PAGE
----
[R] Difference between R and SAS in Corcordance index in ordinal logistic regression
f.harrell at Vanderbilt.Edu
Thu Jan 24 20:09:46 CET 2013
Please define 'mean probabilities'.
To compute the C-index or Dxy you need anything that is monotonically
related to the prediction of interest, including the linear combination
of covariates ignoring all intercepts. In other words you don't need
to go to the trouble of computing probabilities unless you are binning,
as the binning is usually done on a controllable 0-1 scale. When I bin
I just choose the middle intercept, I seem to recall. Also try running
SAS with a very tiny BINWIDTH and see if you get 1 - .968 as the answer
for C. [I wrote the original algorithm SAS uses for this in the old SAS
PROC LOGIST. Binning was just for speed.]
You might also re-run SAS after negating the response variable.
> Dear Dr Harrell,
> Thank you very much for your answer. Actually I also tried to found the C
> index by hand on these data using the mean probabilities and I found
> 0.968, as you just showed.
> I understand now why I had a slight difference with the outpout of lrm. I
> am thus convinced that this result is correct.
> I read on the SAS help that the procedure logistic also proceed to some
> binning (BINWIDTH option) :
> But I cannot explain why the difference between the two softwares is that
> huge, especially since the class probabilities are the same.
> Do you think it could be due to the fact that mean probabilities are
> computed differently ?
> Thank for your help and best regards,
>> Date: Thu, 24 Jan 2013 05:28:13 -0800
>> Subject: Re: [R] Difference between R and SAS in Corcordance index in
>> ordinal logistic regression
>> lrm does some binning to make the calculations faster. The exact
>> is obtained by running
>> f <- lrm(...)
>> rcorr.cens(predict(f), DA), which results in:
>> C Index Dxy S.D. n
>> 0.96814404 0.93628809 0.03808336 32.00000000
>> uncensored Relevant Pairs Concordant Uncertain
>> 32.00000000 722.00000000 699.00000000 0.00000000
>> I.e., C=68 instead of .963. But this is even farther away than the
>> from SAS you reported.
>> If you don't believe the rcorr.cens result, create a tiny example and do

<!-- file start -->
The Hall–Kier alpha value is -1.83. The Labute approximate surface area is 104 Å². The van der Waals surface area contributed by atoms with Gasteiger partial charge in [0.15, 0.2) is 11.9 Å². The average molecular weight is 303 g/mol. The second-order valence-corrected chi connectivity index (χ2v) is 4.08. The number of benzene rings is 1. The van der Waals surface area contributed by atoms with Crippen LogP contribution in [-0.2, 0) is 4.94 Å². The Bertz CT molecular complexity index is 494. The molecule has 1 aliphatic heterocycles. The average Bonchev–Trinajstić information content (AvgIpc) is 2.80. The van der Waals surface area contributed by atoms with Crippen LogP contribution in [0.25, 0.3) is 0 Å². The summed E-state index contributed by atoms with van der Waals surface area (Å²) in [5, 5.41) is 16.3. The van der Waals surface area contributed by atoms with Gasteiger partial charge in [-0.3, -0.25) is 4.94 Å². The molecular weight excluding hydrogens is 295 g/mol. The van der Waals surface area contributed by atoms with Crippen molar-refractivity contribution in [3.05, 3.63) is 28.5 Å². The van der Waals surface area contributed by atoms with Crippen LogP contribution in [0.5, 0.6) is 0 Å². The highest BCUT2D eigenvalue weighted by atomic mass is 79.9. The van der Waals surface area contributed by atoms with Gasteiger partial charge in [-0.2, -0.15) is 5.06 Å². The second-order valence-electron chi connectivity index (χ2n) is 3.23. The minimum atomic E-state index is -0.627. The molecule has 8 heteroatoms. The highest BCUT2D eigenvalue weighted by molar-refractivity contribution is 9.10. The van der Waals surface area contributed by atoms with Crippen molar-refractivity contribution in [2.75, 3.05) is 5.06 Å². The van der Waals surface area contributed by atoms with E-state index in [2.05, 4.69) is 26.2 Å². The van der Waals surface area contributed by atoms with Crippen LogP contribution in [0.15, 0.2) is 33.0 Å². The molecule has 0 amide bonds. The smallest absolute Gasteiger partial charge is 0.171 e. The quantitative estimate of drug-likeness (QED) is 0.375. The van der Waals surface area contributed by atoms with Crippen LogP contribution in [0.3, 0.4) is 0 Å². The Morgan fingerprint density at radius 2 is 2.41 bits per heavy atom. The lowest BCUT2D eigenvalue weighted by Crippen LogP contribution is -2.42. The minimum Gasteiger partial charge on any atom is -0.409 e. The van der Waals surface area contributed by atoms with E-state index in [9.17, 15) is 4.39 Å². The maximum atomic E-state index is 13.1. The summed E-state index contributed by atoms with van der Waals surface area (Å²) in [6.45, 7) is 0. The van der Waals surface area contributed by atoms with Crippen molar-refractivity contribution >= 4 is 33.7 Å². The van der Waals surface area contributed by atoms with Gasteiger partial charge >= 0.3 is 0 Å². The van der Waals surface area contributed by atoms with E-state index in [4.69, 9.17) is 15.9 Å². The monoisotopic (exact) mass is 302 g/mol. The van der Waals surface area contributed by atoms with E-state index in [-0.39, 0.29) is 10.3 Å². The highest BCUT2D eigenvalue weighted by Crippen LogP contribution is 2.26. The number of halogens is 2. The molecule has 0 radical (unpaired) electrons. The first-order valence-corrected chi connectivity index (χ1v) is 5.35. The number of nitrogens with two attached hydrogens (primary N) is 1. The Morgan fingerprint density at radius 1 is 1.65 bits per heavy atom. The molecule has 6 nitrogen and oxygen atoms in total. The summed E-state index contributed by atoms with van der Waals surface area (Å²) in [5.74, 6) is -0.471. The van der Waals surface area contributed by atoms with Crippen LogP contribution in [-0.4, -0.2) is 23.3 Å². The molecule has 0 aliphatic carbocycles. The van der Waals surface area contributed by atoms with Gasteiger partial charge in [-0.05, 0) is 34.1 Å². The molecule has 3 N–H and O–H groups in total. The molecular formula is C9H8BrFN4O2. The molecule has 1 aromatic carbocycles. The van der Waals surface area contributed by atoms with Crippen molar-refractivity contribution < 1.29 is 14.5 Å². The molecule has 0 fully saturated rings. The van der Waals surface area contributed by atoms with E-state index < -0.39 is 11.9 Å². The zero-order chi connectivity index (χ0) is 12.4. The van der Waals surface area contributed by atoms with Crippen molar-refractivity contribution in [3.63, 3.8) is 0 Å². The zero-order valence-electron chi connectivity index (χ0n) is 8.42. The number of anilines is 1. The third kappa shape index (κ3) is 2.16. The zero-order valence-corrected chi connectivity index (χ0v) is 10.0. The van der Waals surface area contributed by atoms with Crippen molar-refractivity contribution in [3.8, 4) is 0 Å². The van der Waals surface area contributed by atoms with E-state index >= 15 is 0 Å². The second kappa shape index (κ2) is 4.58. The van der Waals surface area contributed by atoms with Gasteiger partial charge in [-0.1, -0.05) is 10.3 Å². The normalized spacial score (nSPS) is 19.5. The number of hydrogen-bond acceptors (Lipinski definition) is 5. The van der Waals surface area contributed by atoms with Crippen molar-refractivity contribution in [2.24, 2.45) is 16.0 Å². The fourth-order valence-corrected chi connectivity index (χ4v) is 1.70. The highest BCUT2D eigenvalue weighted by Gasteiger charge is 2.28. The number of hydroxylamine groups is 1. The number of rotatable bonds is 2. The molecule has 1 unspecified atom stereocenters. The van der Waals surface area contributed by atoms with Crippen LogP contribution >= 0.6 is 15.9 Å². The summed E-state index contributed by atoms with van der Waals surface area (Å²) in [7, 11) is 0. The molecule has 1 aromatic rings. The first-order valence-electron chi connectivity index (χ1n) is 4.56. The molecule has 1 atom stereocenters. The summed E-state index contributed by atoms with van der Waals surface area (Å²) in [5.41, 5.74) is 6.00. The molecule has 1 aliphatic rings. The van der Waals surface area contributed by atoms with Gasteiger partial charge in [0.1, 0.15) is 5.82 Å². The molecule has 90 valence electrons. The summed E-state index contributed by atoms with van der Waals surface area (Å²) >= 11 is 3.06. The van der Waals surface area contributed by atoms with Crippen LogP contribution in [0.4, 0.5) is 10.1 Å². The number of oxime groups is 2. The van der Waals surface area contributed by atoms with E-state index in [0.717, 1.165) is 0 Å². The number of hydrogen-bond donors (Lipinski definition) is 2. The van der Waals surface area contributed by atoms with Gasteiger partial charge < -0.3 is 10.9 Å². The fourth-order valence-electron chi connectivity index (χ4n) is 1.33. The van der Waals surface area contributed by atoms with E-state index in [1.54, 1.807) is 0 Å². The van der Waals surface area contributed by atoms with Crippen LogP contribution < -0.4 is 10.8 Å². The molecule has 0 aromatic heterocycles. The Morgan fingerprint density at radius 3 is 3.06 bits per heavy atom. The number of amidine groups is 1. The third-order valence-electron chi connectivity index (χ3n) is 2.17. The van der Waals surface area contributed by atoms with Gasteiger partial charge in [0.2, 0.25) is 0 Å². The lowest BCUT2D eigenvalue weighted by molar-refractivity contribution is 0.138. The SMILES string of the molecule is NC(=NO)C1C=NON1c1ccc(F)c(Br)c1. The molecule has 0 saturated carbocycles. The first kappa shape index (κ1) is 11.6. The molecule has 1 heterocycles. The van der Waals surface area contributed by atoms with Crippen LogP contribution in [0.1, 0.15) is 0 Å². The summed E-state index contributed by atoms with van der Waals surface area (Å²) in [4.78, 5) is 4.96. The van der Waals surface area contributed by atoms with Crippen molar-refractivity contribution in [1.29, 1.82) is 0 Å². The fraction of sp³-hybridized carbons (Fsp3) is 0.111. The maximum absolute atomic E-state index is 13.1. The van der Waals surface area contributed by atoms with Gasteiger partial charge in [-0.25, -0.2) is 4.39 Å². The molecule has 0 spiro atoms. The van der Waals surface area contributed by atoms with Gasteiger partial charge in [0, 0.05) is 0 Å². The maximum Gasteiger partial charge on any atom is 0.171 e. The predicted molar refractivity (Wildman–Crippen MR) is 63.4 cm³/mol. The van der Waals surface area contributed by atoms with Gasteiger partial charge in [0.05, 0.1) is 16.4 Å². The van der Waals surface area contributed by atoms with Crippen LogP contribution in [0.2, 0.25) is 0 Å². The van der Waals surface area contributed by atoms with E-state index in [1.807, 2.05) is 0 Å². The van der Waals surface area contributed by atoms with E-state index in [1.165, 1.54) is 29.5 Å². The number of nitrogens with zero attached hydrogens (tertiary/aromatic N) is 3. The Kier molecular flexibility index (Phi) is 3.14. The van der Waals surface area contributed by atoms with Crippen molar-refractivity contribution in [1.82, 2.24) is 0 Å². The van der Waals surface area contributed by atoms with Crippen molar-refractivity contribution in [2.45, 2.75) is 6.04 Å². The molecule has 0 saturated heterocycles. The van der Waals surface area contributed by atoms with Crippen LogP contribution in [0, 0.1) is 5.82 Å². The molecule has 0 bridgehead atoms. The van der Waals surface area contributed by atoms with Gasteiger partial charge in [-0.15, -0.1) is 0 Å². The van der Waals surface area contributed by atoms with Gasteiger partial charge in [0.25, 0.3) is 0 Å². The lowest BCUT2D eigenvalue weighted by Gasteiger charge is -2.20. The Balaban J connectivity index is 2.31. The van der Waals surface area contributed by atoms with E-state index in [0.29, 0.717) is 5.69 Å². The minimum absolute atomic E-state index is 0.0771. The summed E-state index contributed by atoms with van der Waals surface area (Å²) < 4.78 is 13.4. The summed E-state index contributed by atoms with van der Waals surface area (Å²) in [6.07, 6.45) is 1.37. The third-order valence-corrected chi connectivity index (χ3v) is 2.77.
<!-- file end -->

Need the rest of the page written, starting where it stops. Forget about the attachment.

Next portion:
>> calculations by hand.
>> blackscorpio81 wrote
>> > Dear R users,
>> > Please allow to me ask for your help.
>> > I am currently using Frank Harrell Jr package "rms" to model ordinal
>> > logistic regression with proportional odds. In order to assess model
>> > predictive ability, C concordance index is displayed and equals to
>> > This is the code I used with the data attached
>> > data.csv <http://r.789695.n4.nabble.com/file/n4656409/data.csv>
>> > :
>> >>a<-read.csv2("/data.csv",row.names =,na.strings = c(""," "),dec=".")
>> > Logistic Regression Model
>> > lrm(formula =A~SJ+TJ, data = a)
>> > Frequencies of Responses
>> > 1 2 3 4
>> > 6 13 9 4
>> > Model Likelihood
>> > Discrimination Rank Discrim.
>> > Ratio Test
>> > Indexes Indexes
>> > Obs 32 LR chi2 53.14
>> > 0.875 C 0.963
>> > max |deriv| 6e-06 d.f. 2 g
>> > 8.690 Dxy 0.925
>> > Pr(> chi2) <0.0001
>> > 5942.469 gamma 0.960
>> > gp 0.486 tau-a 0.673
>> > Brier 0.022
>> > Coef S.E. Wald Z
>> > y>= -0.6161 0.6715 -0.92 0.3589
>> > y>= -6.5949 2.3750 -2.78 0.0055
>> > y>= -16.2358 5.3737 -3.02 0.0025
>> > SJ 1.4341 0.5180 2.77 0.0056
>> > TJ 0.5312 0.2483 2.14 0.0324
>> > I wanted to compare the results with SAS. I found the same slopes and
>> > intercept with opposite signs, which is normal since R models the
>> > probabilities P(Y>=X) whereas SAS models the probabilities P(Y<=k|X)
>> > (see pdf attached, page 2 , table "Association des probabilitÃ©s
>> > et des rÃ©ponses observÃ©es").
>> > SAS_Report_-_Logistic_Regression.pdf
>> > I chose the order for levels.
>> > I controlled that the corresponding probabilities P(Y=X) are the
>> > with both softwares. But I can't understand why in SAS the C index
>> > from 0.963 down to 0.332.
>> > I read a lot of things about this and it seems to me that both
>> > use slightly different technique to compute the C index ; it is
>> > nevertheless surprising to me to observe such a shift in the results.
>> > Does anyone have a clue on this ?
>> > Thank you very much for you help
>> > Blackscorpio
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